|Birth name||Reginald Maurice Ball|
|Born||12 June 1941|
Andover, Hampshire, England
|Died||4 February 2013 (aged 71)|
Andover, Hampshire, England
|Occupation(s)||Musician, singer, songwriter|
|Associated acts||The Troggs|
Reginald Maurice Ball (12 June 1941 – 4 February 2013), known professionally as Reg Presley, was an English singer-songwriter. He was the lead singer with the 1960s rock and roll band the Troggs, the hits of which included "Wild Thing" (#1 on the Hot 100 on 30 July – 6 August 1966) and "With a Girl Like You" (#1 on the UK Official Singles Chart on 4–11 August 1966). He wrote the song "Love Is All Around", which was featured in the films Four Weddings and a Funeral and Love Actually.
Presley, whose stage name was given to him in 1965 by the New Musical Express journalist and publicist Keith Altham, was born in Andover, Hampshire. He joined the building trade on leaving school and became a bricklayer. He kept at this occupation until "Wild Thing" reached the top 10 on the UK Singles Chart in 1966. It reached No. 2 in the UK, and No. 1 in the US, selling five million copies.
Presley wrote the hits "With a Girl Like You", "I Can't Control Myself" and "Love Is All Around". Wet Wet Wet's 1994 cover of the latter song stayed at No. 1 in the UK Singles Chart for fifteen weeks. Presley used his royalties from that cover to fund research subjects such as alien spacecraft, lost civilisations, alchemy, and crop circles, and outlined his findings in the book Wild Things They Don't Tell Us, published in October 2002.
Health problems and death
In December 2011, Presley was hospitalised in Winchester, Hampshire, with what was suspected to be a stroke. He was also suffering from pneumonia and fluid around the heart. Presley had suffered a major stroke about a year before. His wife said he first began to feel ill while performing in Germany on 3 December 2011 and had got progressively worse. "Doctors think he has had another stroke. He's not very well and I have no idea how long he'll be in hospital," she said. The following month, Presley announced he had been diagnosed with lung cancer and therefore decided to retire from the music industry. Just over a year later, on 4 February 2013, Presley died from this cancer and, according to Altham, "a succession of recent strokes." Presley was cremated at Basingstoke Crematorium, Hampshire.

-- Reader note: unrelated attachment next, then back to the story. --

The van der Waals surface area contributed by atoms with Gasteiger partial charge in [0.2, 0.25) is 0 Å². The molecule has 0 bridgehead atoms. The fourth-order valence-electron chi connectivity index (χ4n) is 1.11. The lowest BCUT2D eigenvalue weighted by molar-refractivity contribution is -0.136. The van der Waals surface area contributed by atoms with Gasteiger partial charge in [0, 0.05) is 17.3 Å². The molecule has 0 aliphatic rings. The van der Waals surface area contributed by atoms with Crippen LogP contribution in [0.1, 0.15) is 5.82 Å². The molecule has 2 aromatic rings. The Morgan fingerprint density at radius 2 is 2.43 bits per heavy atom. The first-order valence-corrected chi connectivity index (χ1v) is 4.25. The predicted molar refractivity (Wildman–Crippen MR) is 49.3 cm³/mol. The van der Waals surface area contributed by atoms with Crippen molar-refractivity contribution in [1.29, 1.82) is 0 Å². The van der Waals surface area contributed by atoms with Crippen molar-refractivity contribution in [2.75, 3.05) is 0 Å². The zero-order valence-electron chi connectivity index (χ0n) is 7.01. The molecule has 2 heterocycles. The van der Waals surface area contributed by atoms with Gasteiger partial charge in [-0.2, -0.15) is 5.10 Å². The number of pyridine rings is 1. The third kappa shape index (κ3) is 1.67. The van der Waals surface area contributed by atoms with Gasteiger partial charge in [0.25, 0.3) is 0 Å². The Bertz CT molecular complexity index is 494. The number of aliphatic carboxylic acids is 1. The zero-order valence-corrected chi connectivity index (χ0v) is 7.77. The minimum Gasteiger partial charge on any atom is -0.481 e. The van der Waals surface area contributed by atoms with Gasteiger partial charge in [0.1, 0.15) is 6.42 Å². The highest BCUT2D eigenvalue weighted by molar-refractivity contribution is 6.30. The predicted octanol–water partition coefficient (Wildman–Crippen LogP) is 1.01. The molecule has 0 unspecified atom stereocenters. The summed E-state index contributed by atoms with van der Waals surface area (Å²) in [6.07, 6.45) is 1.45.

A blue plaque in his memory was unveiled in Andover High Street on 31 July 2016, marking where The Troggs used to rehearse.
Influence and legacy
Presley's music has influenced Iggy Pop and won praise from Bob Dylan. The rock critic Lester Bangs called the Troggs the "godfathers of punk" and compared Presley to Marcel Proust. Presley appears as a character in Steve Erickson's novel These Dreams of You (2012).
- "Obituary: The Troggs' Reg Presley". 5 February 2013. Retrieved 8 May 2018 – via www.bbc.co.uk.
- "Reg Presley". telegraph.co.uk. 5 February 2013. Retrieved 5 February 2013.
- Gary James. "Interview with Reg Presley". classicbands.com. Retrieved 25 May 2018.
- Bronson, Fred (8 May 2018). The Billboard Book of Number One Hits. Billboard Books. ISBN 9780823076772. Retrieved 8 May 2018 – via Google Books.
- "Reg Presley's 'Wild Things They Don't Tell Us'". BBC Wiltshire. Retrieved 20 March 2010.
- "Troggs singer Reg Presley in hospital after suspected stroke". Mirror. 15 December 2011. Retrieved 28 January 2021.
- "Oldies Music News". 1 December 2011. Retrieved 4 January 2012.
- "Reg Presley of the Troggs Announces He Has Cancer, Retires from Music". 2 January 2012. Retrieved 24 January 2012.
- "The Troggs | The Troggs Leader Reg Presley Loses Cancer Battle". Contactmusic.com. Retrieved 5 February 2013.
- "Reg Presley of the Troggs dies aged 71". BBC News. 4 February 2013. Retrieved 4 February 2013.
- Birkett, Frances (8 August 2016). "Andover icon, Reg Presley, honoured with memorial plaque". andoveradvertiser.co.uk. Retrieved 9 August 2018.
- These Dreams of You, Steve Erickson, p. 160